By Rebecca Marston
It represents a half-sigh of relief - the International Monetary Fund (IMF) had warm words for Greece after its weekend rescue talks with the country's finance minister, George Papaconstantinou, in Washington.
The IMF's managing director, Dominique Strauss-Kahn, said he was "impressed" with the Greek's determination to clean up this mess and Mr Papaconstantinou said he expected the IMF board to approve its portion of a loan from the Fund and the eurozone countries by early May.
The exact size of the loan has not been divulged, but it is thought to be $20bn (£13bn, 15bn euro). At the very least it looks as though that cheque is in the post.
But Greece needs more to get it past this crisis, perhaps as much as $60bn according to some estimates.
Greece is asking its fellow eurozone members for the rest at talks taking place between the IMF, the European Central Bank, the European Commission and the Greeks in Athens.
Most of them seem supportive so these talks should be concluded in "a matter of days", according to Amadeu Altafaj Tardio, spokesman for the European Economic and Monetary Affairs Commission.
However angry the eurozone members are with Greece for fudging its figures for years, their overwhelming interest is in preserving the 11-year-old single currency project that was achieved at such cost and which underpins their economies.
Underpinning those talks is agreement made by all 15 member states, who said yes to the plan at the European Council level.
Most, though, also need their own parliaments to approve that promise.
Italy, in theory, could provide funds and ask for parliamentary approval later.
The Netherlands is also more ready than most. It has agreed in principle to give its backing.
But the two most powerful countries in the euro zone, France and Germany, have both warned Greece it cannot take them for granted, and the EU pillar of support may not be as firm as the IMF one.
France, sounding tough, has essentially told the Greeks they must stick to their austerity programme, and that it will not allow any more fudges and backsliding.
Greece provided reassurance on Monday by saying it would take further steps to prove its prudence. It promised to make fresh deficit cuts following the emergency loan talks.
Doing so could spark more internal trouble for Greece, which has seen a wave of demonstrations by its people resistant to the new austerity.
Far more troublesome is Germany.
It has a fragile coalition government that may be weakened further by a crucial, regional election in under two weeks' time.
And one of the popular voting topics is the aid package for Greece. Opinion polls consistently show the majority of Germans are opposed to it.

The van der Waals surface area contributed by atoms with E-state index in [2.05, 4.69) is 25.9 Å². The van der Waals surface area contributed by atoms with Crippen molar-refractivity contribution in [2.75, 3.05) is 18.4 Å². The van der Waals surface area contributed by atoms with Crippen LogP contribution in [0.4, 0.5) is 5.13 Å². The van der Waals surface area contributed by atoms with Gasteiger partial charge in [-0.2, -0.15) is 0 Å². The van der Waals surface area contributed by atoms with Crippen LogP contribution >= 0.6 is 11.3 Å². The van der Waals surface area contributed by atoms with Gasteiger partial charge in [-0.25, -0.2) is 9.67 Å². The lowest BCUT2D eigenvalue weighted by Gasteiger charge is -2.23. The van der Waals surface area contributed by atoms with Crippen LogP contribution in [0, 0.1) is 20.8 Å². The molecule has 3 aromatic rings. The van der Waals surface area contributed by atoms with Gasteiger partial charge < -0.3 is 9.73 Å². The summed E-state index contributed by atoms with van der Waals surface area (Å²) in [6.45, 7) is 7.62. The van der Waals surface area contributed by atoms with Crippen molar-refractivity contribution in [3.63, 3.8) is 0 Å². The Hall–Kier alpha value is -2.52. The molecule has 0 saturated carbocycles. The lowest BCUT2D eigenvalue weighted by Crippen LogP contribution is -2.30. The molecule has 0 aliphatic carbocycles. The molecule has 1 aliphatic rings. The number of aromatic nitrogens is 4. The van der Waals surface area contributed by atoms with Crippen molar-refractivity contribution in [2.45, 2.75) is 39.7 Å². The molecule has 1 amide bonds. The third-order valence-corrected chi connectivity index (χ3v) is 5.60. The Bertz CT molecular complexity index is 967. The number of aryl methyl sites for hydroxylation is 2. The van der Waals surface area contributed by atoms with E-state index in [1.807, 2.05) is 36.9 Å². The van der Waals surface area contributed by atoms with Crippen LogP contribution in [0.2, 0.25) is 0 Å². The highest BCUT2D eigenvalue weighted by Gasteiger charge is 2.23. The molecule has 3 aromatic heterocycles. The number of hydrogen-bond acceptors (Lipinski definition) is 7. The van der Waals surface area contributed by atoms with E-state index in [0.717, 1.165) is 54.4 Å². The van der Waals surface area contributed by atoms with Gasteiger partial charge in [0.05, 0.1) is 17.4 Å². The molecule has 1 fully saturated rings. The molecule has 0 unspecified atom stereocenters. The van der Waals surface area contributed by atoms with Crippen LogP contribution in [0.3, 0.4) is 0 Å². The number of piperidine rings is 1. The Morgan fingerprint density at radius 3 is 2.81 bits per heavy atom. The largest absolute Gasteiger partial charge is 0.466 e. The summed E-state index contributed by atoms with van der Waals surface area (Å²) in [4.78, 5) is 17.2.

German Chancellor Angela Merkel, for one, said Greece must be supported. Asked whether it was conceivable that Greece could leave the euro, she replied: "No. I say very clearly: no."
But some politicians are making statements designed to please the voters. Some of these are hard-line indeed, even going as far as to suggest letting Greece leave the single currency.
One senior Christian Social Union politician, Hans-Peter Friedrich, says Greece not only had a liquidity problem, but also a fundamental growth and structural problem.
For this reason, he says, the country should "seriously consider withdrawing from the euro zone".
His is not a lone voice. Some German politicians question whether the proposed aid package is even legal.
Such tough talk has made other eurozone concerned. Italy's Mr Frattini insists shared interests are at stake.
"There can be no doubt," he says. "If the house is in difficulty we have to save the walls because we are all in this house.
"This is not a rescue operation [for Greece], this is a consolidation of Europe's walls, the walls of the euro. It's a rescue for all of us."
At the centre of the storm, Mr Papaconstantinou seems calm.
He appears certain of German support: "They are completely on board on the need for a framework of conditionality and fully supportive of a decision that Germany has co-signed at the level of heads of state and government and at the euro group level," he says.
He is supported by France, who's economy minister, Christine Lagarde, says she thinks Germany would move to help its neighbour.
"No, they are not refusing to help Greece, as far as I know," she says.
"I am confident about the negotiations because everyone will benefit from them."
Meanwhile the markets continue to try to second-guess the outcome of the loan discussions, with many investors betting on failure of the loan plan.
That is shown by Greek interest rates in the market at above 9% - even though a loan deal would leave the Greeks paying just 5%.
It is shown by a weak euro, in part reflecting the outside chance that the single currency could break apart.
And other countries are suffering too.
Those with high debts - notably Portugal, Ireland, Italy and Spain - are finding the market is applying higher borrowing costs to them.
The vast majority of observers want this mess cleared up swiftly - certainly before 19 May when Greece is due to repay an 8.5bn euro loan ($11.3bn, £7.3bn).